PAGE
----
Lainy and Sara

Dine with Me and Three of Sydney’s Food Bloggers @ Bistro CBD

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Join me and three of Sydney’s coolest food bloggers in a scary and thrilling experiment to see if we can stand the heat of a commercial kitchen. As part of the Merivale’s ‘A Feast for the Senses’ events, Linda, Karen, Billy and I will be putting our skills to the test and getting behind the burners to cook up a storm for anyone who dares risk their lives. So, on Wednesday the 28th of July, Bistro CBD’s kitchen will be invaded by some of Australia’s top amateur chefs (wink wink  Masterchef) trying to feed seventy discerning diners a five course meal. We will each be cooking one of the courses, with a fifth course prepared by Simun Dragicevich, Bistro CBD’s head chef. All this and a glass of sparkling are for a measly $60pp. Call now to see if there is any availability. We believe the event has already booked out, but regardless, you might be able to go on a waiting list, so book now or forever hold your peas.

My fellow friends and food bloggers who will be cooking with me are:

Karen from Citrus and
Linda from Eat Show and
Billy from A Table for

See our event and other Merivale winter events by clicking here.

Event Details

Wednesday 28th July, 6.30pm
5 courses including a glass of sparkling, $60pp
Bistro CBD, level 1, 52 King Street, Sydney
Call 9240 3000 to book

Muhammara Recipe

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The past couple of weeks have been a bit of a trial for me. Lainy is due to have our first baby in under ten days now, and I have stupidly over committed on many a demanding project. Plus, there’s the world cup. Sydney is in an unlucky situation yet again where the matches are held at midnight or after, which means I am partially sleep deprived. I guess that’s good because I will become fully sleep deprived when the baby comes, so maybe I should consider this as practice.

One of the projects I am working on is on a vein similar to my harebrained secret dinner, which means I have been brainstorming concepts for a Lebanese influenced dish that is simultaneously easy to cook for 70 people, tastes phenomenal, and manages not to look like a piece of shish tawook with garlic sauce and tabbouli. In the process, I’ve probably sketched around 10 dishes, imagined 20 more and attempted to cook half of those. It is only when you go through this process that you gain an appreciation for what chefs go through to come up with something original and exciting. One of the dishes I dreamt up is a slow cooked beef shin with green wheat (called freek) and muhammara. Delicious, but ugly as sin. Maybe one day I will figure out how to make that dish look good and The Food Blog will showcase it, but for now, I just want to share the recipe for the muhammara.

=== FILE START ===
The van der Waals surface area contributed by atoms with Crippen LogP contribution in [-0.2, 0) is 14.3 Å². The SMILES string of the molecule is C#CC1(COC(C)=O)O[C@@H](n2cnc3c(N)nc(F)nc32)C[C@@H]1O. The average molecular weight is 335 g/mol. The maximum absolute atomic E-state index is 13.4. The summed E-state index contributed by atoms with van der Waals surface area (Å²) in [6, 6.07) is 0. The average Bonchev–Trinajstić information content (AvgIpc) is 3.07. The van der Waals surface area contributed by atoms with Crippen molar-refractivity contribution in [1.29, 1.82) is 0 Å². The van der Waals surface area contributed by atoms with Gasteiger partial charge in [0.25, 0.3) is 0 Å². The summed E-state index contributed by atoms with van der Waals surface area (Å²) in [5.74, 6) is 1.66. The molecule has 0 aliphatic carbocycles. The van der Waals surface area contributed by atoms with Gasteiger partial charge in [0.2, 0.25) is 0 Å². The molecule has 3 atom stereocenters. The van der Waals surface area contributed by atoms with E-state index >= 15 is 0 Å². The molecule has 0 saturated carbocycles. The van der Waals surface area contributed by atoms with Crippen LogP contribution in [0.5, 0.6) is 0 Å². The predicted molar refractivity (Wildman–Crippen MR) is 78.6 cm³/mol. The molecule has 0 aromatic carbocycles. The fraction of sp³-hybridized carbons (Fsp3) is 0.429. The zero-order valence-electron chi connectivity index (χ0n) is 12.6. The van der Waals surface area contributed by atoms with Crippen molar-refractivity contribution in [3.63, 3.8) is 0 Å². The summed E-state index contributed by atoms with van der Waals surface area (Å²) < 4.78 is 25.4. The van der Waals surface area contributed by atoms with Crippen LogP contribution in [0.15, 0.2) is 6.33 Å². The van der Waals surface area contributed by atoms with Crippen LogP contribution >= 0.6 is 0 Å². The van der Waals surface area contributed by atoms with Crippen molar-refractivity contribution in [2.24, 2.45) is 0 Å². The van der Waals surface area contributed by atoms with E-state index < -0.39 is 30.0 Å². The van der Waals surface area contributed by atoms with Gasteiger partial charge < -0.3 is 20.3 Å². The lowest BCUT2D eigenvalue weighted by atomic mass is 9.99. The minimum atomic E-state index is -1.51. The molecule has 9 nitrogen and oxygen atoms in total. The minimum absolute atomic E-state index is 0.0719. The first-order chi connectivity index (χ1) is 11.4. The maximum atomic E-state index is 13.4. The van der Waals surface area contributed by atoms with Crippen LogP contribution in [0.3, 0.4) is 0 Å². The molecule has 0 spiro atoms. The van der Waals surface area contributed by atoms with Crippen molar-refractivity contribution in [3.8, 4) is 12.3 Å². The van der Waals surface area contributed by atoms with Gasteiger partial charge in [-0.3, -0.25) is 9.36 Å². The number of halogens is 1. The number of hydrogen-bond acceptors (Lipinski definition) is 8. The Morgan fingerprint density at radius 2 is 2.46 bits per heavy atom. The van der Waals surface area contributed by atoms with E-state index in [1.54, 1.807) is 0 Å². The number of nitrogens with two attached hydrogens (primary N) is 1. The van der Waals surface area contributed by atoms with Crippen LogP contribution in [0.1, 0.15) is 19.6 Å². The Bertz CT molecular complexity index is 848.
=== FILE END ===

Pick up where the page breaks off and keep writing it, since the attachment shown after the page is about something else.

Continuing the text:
I don’t recall eating muhammara as a child. Maybe because my parents are from the South or maybe it’s because I grew up in Jbeil, but muhammara was never on the menu. According to Wikipedia, it’s a Syrian dip, and Wikipedia never lies, right? On my last trip however, Syrian troops had left Lebanon, and maybe Lebanon was again free to celebrate the food traditions of its neighbours, or maybe I was at the right place at the right time… but I ended up in this restaurant up North with friends, and friends of friends, sitting opposite to this very Lebanese guy with a thin moustache who all of a sudden started lecturing me on chicken livers, and saying something about how before chicken liver reaches The Gate (pointing to his mouth) it needs to pass by The Two Customs Officers (pointing to his nostrils). I’d love to tell you the story in person as I can never express the hilarity of the situation in writing. But to move on, the restaurant was serving muhammara with grilled meat skewers and I got a taste for this delicious dip. Capsicums are roasted on an open flame and then blended with walnuts, toasted bread, pomegranate molasses, garlic, sugar and lemon juice. The lot is spiked with chilli and then emulsified with olive oil. In a way, it’s a sort of Middle Eastern pesto, only hotter and more complex in flavour. It’s all together charred, sweet, rich, spicy and sharp, and goes well on its own with bread or with any form of grilled meat or firm fish. I’m sharing Greg Malouf’s recipe from his awesome book Saha. Try it and it will become a staple, but make sure it passes by the customs officers.

Muhammara Recipe – Adapted from Greg Malouf’s Saha


  • 3 large red capsicums
  • 1 red bullet chilli, chopped
  • 1 clove of garlic, crushed with 1 teaspoon of salt
  • 125 shelled walnuts
  • 1/3 cup lightly toasted fresh breadcrumbs
  • 1 tablespoon pomegranate molasses
  • juice of ½ lemon-1 lemon (depends on size and taste)
  • 1 tablespoon hot water
  • ½ teaspoon sugar
  • ¼ cup extra virgin olive oil


1- Char the capsicums on an open flame, turning until blackened thoroughly
2- Put the capsicums in a bowl and cover with plastic wrap. This steams the capsicums and helps them continue cooking and softening
3- When cool enough to handle, remove the charred exterior with your hand. Don’t rinse because that removes the nice smoky flavour. Take the seeds out and put the flesh in a blender or food processor
4- Add all other ingredients except the olive oil
5- Blend into a paste and then add the oil in a thin stream until the paste is thick and creamy
6- Taste and adjust ingredients if you have to
7- Allow to cool before serving